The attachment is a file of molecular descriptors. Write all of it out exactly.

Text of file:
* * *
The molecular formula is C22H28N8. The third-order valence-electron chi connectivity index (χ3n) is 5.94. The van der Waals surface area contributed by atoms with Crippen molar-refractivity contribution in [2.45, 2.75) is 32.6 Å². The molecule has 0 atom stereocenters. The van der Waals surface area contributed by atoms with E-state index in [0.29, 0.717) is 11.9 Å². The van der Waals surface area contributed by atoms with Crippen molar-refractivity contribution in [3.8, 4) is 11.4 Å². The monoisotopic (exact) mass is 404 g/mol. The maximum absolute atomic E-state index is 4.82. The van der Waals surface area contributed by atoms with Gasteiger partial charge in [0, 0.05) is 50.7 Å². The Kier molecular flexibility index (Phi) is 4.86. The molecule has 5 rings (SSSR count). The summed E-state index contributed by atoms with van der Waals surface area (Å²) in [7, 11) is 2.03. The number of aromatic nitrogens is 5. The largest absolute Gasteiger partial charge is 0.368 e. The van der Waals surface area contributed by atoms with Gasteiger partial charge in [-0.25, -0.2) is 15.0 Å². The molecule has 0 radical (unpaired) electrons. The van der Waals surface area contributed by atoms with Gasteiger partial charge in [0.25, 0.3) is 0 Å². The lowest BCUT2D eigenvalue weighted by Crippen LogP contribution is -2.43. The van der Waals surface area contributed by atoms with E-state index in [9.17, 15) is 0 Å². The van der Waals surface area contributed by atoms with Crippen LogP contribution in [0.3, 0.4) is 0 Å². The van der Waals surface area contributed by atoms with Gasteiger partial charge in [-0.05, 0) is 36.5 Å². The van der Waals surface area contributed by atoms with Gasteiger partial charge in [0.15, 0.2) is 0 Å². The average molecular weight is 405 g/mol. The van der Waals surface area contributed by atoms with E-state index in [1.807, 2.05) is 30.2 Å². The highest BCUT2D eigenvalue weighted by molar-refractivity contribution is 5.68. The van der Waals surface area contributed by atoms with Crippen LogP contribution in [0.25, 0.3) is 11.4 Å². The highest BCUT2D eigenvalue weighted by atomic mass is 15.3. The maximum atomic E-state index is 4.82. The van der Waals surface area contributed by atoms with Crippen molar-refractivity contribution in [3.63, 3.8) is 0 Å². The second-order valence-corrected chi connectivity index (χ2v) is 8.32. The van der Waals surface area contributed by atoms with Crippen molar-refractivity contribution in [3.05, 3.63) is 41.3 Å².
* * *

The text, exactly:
The molecular formula is C22H28N8. The third-order valence-electron chi connectivity index (χ3n) is 5.94. The van der Waals surface area contributed by atoms with Crippen molar-refractivity contribution in [2.45, 2.75) is 32.6 Å². The molecule has 0 atom stereocenters. The van der Waals surface area contributed by atoms with E-state index in [0.29, 0.717) is 11.9 Å². The van der Waals surface area contributed by atoms with Crippen molar-refractivity contribution in [3.8, 4) is 11.4 Å². The monoisotopic (exact) mass is 404 g/mol. The maximum absolute atomic E-state index is 4.82. The van der Waals surface area contributed by atoms with Gasteiger partial charge in [0, 0.05) is 50.7 Å². The Kier molecular flexibility index (Phi) is 4.86. The molecule has 5 rings (SSSR count). The summed E-state index contributed by atoms with van der Waals surface area (Å²) in [7, 11) is 2.03. The number of aromatic nitrogens is 5. The largest absolute Gasteiger partial charge is 0.368 e. The van der Waals surface area contributed by atoms with Gasteiger partial charge in [-0.25, -0.2) is 15.0 Å². The molecule has 0 radical (unpaired) electrons. The van der Waals surface area contributed by atoms with Gasteiger partial charge in [0.25, 0.3) is 0 Å². The lowest BCUT2D eigenvalue weighted by Crippen LogP contribution is -2.43. The van der Waals surface area contributed by atoms with E-state index in [9.17, 15) is 0 Å². The van der Waals surface area contributed by atoms with Crippen LogP contribution in [0.3, 0.4) is 0 Å². The van der Waals surface area contributed by atoms with Gasteiger partial charge in [-0.05, 0) is 36.5 Å². The van der Waals surface area contributed by atoms with Gasteiger partial charge in [0.15, 0.2) is 0 Å². The average molecular weight is 405 g/mol. The van der Waals surface area contributed by atoms with E-state index in [1.807, 2.05) is 30.2 Å². The highest BCUT2D eigenvalue weighted by molar-refractivity contribution is 5.68. The van der Waals surface area contributed by atoms with Crippen LogP contribution in [0.25, 0.3) is 11.4 Å². The highest BCUT2D eigenvalue weighted by atomic mass is 15.3. The maximum atomic E-state index is 4.82. The van der Waals surface area contributed by atoms with Crippen molar-refractivity contribution in [3.63, 3.8) is 0 Å². The second-order valence-corrected chi connectivity index (χ2v) is 8.32. The van der Waals surface area contributed by atoms with Crippen molar-refractivity contribution in [3.05, 3.63) is 41.3 Å².